Review: Life of Pi - Spear's Magazine

Review: Life of Pi

Life of Pi is a remarkable fillip, says Amir Feshareki, the novel's belief in the power of telling becomes the film's belief in the power of showing. And what a show it is.

You will, I’m sure, be familiar with Yann Martel’s tale. It is, after all, the bestselling Booker Prize winner by quite some distance, this, the story of Pi Patel, played here as a teenager by newcomer Suraj Sharma and as an adult by the great Irrfan Khan.

The story we are being told comes from the perspective of the adult Pi who recounts his tale for an unnamed Canadian novelist (a handsome Rafe Spall in the role of Martel himself?) in need of some writerly inspiration.

Pi goes one further: he tells the author that the story he is about to hear—this story of a precocious boy who grew up on a zoo in Pondicherry, India, who takes an ill-fated voyage across the Pacific when his family decide to move said zoo halfway across the world, who ends up on a life raft with only a Bengal tiger called Richard Parker for company—will make him believe in God.

It is, quite simply, beautiful to look at: imagine an entire sky full of flying fish glinting as they whiz past; an ocean of jellyfish gleaming in their abstraction; an island of meerkats terrific in their numbers.

A procession of gorgeously lensed images that will have you staggering out of the theatre, back into the world with a renewed view, courtesy of ace cinematographer Claudio Miranda whose luminous work you may remember from David Fincher’s The Curious Case of Benjamin Button.

For the first time I forgot I was wearing those damn 3D glasses, I even forgot that the tiger was a product of digital trickery: that’s quite something. In the rear view mirror, these moments have grown only richer in my mind. It is the most lyrical use of 3D yet. I haven’t seen an adaptation quite like Life of Pi before.

Yet, of all the recent lit-hits to adapt, Life of Pi is perhaps the most curious. Not for the fact that the novel had been deemed unfilmable—how could any subject be beyond the reach of film?—more because how much you take from the film very much relies on how familiar you are with the source novel.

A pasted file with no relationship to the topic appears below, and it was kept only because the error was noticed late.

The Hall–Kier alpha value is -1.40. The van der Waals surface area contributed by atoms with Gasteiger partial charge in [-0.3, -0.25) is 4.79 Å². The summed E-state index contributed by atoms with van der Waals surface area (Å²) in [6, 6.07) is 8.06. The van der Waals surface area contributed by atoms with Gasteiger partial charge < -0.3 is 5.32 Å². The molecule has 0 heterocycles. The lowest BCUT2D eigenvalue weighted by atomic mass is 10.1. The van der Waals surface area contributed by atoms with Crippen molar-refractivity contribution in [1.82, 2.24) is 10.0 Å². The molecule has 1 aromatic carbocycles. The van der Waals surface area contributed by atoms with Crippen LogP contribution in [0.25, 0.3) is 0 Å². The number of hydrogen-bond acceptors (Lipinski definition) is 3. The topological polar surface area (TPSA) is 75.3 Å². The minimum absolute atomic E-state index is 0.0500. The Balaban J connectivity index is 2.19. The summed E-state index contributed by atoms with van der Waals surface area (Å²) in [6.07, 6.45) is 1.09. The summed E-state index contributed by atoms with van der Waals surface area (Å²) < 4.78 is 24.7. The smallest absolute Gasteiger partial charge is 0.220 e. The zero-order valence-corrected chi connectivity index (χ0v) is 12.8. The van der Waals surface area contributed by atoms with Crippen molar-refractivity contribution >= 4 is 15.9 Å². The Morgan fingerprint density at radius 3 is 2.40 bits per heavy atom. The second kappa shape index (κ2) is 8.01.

Of course, this could be argued for any literary adaptation but Life of Pi is a different beast altogether. It is the story of a man and a beast: or is it?

The screening I attended was split fifty-fifty: half of the audience were laughing, chirping, enthused by the wonders they were seeing. Who could blame them? This is, after all, a film full of the joy of life.

There were some of us, however, who were understandably more silent, who had read the novel, who had a parallel text running concurrently in our heads. Martel’s novel isn’t one that is easily forgotten. We were only too well aware of the portents on screen.

To divulge any more would be ungenerous of me. Life of Pi tacitly challenges you to make your own mind up; it corroborates both viewpoints, whether you’re devout or don’t believe. I couldn’t get in the way of that.

What I will say is that director Ang Lee’s decision to transfer the novel’s structure to the screen intact—with its gut-punch of an epilogue, here eerily reminiscent of Anne Hathaway’s final phone call in Brokeback Mountain—was a brave move. And it pays off. Really, much like Atonement, another of this century’s great novels turned out for film, this is a story about storytelling.

The literal nature of the movies as a narrative medium makes this story structure a tougher sell. Lee, though, works so hard during the main course—the seamless CGI; the careful plotting of the story’s thematics; those colours!—that I went into the coda unquestioningly.

It is a remarkable fillip: the novel’s belief in the power of telling becomes the film’s belief in the power of showing. It just depends on how far you can bring yourself to believe in the conceit.

Martel’s novel was a testament to the furthest reaches of the human imagination: I still shiver at the thought of that book’s expansive palette. No wonder it resonated with all those readers. In Lee’s version for the screen, it has found its visual equal. Magic realism, indeed.
 
Read more by Amir Feshareki
 

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